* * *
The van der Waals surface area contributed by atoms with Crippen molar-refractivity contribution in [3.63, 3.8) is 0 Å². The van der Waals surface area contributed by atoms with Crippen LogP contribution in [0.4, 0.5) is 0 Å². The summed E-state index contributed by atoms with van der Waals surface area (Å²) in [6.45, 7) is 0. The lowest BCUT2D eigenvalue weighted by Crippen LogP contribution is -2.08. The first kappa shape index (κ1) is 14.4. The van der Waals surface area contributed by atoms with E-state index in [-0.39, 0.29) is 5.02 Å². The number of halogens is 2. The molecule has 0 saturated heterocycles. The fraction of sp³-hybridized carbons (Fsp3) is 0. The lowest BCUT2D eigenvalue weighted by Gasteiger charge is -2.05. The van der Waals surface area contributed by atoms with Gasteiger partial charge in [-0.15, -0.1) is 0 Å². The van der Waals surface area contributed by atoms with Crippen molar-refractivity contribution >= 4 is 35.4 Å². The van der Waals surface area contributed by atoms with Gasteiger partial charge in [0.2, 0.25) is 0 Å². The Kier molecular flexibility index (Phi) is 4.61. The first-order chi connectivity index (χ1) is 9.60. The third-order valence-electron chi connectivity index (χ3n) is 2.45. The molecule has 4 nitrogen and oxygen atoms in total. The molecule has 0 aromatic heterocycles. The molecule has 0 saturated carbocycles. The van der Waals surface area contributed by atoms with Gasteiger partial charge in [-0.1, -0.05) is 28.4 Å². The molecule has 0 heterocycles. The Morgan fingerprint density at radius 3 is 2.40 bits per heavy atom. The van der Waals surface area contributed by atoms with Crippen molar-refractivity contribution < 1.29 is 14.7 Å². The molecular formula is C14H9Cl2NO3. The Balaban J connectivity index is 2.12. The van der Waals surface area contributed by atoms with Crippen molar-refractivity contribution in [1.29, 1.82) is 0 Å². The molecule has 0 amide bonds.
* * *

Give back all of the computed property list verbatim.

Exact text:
The van der Waals surface area contributed by atoms with Crippen molar-refractivity contribution in [3.63, 3.8) is 0 Å². The van der Waals surface area contributed by atoms with Crippen LogP contribution in [0.4, 0.5) is 0 Å². The summed E-state index contributed by atoms with van der Waals surface area (Å²) in [6.45, 7) is 0. The lowest BCUT2D eigenvalue weighted by Crippen LogP contribution is -2.08. The first kappa shape index (κ1) is 14.4. The van der Waals surface area contributed by atoms with E-state index in [-0.39, 0.29) is 5.02 Å². The number of halogens is 2. The molecule has 0 saturated heterocycles. The fraction of sp³-hybridized carbons (Fsp3) is 0. The lowest BCUT2D eigenvalue weighted by Gasteiger charge is -2.05. The van der Waals surface area contributed by atoms with Gasteiger partial charge in [-0.15, -0.1) is 0 Å². The van der Waals surface area contributed by atoms with Crippen molar-refractivity contribution >= 4 is 35.4 Å². The van der Waals surface area contributed by atoms with Gasteiger partial charge in [0.2, 0.25) is 0 Å². The Kier molecular flexibility index (Phi) is 4.61. The first-order chi connectivity index (χ1) is 9.60. The third-order valence-electron chi connectivity index (χ3n) is 2.45. The molecule has 4 nitrogen and oxygen atoms in total. The molecule has 0 aromatic heterocycles. The molecule has 0 saturated carbocycles. The van der Waals surface area contributed by atoms with Gasteiger partial charge in [-0.1, -0.05) is 28.4 Å². The molecule has 0 heterocycles. The Morgan fingerprint density at radius 3 is 2.40 bits per heavy atom. The van der Waals surface area contributed by atoms with Crippen molar-refractivity contribution < 1.29 is 14.7 Å². The molecular formula is C14H9Cl2NO3. The Balaban J connectivity index is 2.12. The van der Waals surface area contributed by atoms with Crippen molar-refractivity contribution in [1.29, 1.82) is 0 Å². The molecule has 0 amide bonds.